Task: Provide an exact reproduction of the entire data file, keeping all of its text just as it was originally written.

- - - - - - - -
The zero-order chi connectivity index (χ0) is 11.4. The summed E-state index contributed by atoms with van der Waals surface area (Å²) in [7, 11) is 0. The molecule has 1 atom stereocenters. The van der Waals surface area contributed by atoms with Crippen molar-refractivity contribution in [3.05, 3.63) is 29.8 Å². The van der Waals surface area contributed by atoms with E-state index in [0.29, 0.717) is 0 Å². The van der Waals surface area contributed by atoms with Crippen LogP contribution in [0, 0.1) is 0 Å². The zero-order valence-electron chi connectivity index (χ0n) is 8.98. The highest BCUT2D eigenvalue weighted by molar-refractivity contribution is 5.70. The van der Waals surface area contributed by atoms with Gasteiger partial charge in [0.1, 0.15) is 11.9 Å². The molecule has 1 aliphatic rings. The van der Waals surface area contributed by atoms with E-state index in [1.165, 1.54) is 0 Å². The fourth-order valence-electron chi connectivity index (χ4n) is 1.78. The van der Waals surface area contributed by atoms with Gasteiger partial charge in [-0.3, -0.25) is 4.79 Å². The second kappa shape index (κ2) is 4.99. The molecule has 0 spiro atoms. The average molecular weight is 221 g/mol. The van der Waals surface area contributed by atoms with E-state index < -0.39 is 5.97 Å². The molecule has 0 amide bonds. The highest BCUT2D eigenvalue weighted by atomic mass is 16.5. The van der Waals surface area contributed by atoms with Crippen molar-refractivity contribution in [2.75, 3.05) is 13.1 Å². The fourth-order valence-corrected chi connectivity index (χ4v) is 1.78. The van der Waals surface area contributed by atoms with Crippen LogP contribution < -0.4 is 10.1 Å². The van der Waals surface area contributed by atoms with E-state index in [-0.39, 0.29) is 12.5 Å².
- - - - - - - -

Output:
The zero-order chi connectivity index (χ0) is 11.4. The summed E-state index contributed by atoms with van der Waals surface area (Å²) in [7, 11) is 0. The molecule has 1 atom stereocenters. The van der Waals surface area contributed by atoms with Crippen molar-refractivity contribution in [3.05, 3.63) is 29.8 Å². The van der Waals surface area contributed by atoms with E-state index in [0.29, 0.717) is 0 Å². The van der Waals surface area contributed by atoms with Crippen LogP contribution in [0, 0.1) is 0 Å². The zero-order valence-electron chi connectivity index (χ0n) is 8.98. The highest BCUT2D eigenvalue weighted by molar-refractivity contribution is 5.70. The van der Waals surface area contributed by atoms with Gasteiger partial charge in [0.1, 0.15) is 11.9 Å². The molecule has 1 aliphatic rings. The van der Waals surface area contributed by atoms with E-state index in [1.165, 1.54) is 0 Å². The fourth-order valence-electron chi connectivity index (χ4n) is 1.78. The van der Waals surface area contributed by atoms with Gasteiger partial charge in [-0.3, -0.25) is 4.79 Å². The second kappa shape index (κ2) is 4.99. The molecule has 0 spiro atoms. The average molecular weight is 221 g/mol. The van der Waals surface area contributed by atoms with E-state index < -0.39 is 5.97 Å². The molecule has 0 amide bonds. The highest BCUT2D eigenvalue weighted by atomic mass is 16.5. The van der Waals surface area contributed by atoms with Crippen molar-refractivity contribution in [2.75, 3.05) is 13.1 Å². The fourth-order valence-corrected chi connectivity index (χ4v) is 1.78. The van der Waals surface area contributed by atoms with Crippen LogP contribution < -0.4 is 10.1 Å². The van der Waals surface area contributed by atoms with E-state index in [-0.39, 0.29) is 12.5 Å².